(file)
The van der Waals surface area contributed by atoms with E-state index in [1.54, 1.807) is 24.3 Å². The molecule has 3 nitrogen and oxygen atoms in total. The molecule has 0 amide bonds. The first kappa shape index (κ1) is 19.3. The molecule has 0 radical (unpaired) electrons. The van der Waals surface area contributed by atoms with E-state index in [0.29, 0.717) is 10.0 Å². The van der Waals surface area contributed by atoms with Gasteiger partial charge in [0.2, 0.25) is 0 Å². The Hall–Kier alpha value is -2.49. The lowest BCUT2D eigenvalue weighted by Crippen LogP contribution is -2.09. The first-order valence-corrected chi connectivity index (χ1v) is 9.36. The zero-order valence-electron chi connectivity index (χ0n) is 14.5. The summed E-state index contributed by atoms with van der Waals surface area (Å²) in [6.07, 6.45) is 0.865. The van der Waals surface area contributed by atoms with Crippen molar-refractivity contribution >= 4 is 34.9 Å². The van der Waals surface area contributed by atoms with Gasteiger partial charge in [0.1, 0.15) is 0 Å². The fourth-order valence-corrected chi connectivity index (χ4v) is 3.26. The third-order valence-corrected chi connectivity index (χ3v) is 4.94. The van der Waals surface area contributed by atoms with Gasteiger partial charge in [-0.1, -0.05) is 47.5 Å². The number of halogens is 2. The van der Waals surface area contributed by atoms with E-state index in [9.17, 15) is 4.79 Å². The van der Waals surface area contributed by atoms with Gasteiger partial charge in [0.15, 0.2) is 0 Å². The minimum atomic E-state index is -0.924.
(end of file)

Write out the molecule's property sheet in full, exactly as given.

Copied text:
The van der Waals surface area contributed by atoms with E-state index in [1.54, 1.807) is 24.3 Å². The molecule has 3 nitrogen and oxygen atoms in total. The molecule has 0 amide bonds. The first kappa shape index (κ1) is 19.3. The molecule has 0 radical (unpaired) electrons. The van der Waals surface area contributed by atoms with E-state index in [0.29, 0.717) is 10.0 Å². The van der Waals surface area contributed by atoms with Gasteiger partial charge in [0.2, 0.25) is 0 Å². The Hall–Kier alpha value is -2.49. The lowest BCUT2D eigenvalue weighted by Crippen LogP contribution is -2.09. The first-order valence-corrected chi connectivity index (χ1v) is 9.36. The zero-order valence-electron chi connectivity index (χ0n) is 14.5. The summed E-state index contributed by atoms with van der Waals surface area (Å²) in [6.07, 6.45) is 0.865. The van der Waals surface area contributed by atoms with Crippen molar-refractivity contribution >= 4 is 34.9 Å². The van der Waals surface area contributed by atoms with Gasteiger partial charge in [0.1, 0.15) is 0 Å². The fourth-order valence-corrected chi connectivity index (χ4v) is 3.26. The third-order valence-corrected chi connectivity index (χ3v) is 4.94. The van der Waals surface area contributed by atoms with Gasteiger partial charge in [-0.1, -0.05) is 47.5 Å². The number of halogens is 2. The van der Waals surface area contributed by atoms with E-state index in [9.17, 15) is 4.79 Å². The van der Waals surface area contributed by atoms with Gasteiger partial charge in [0.15, 0.2) is 0 Å². The minimum atomic E-state index is -0.924.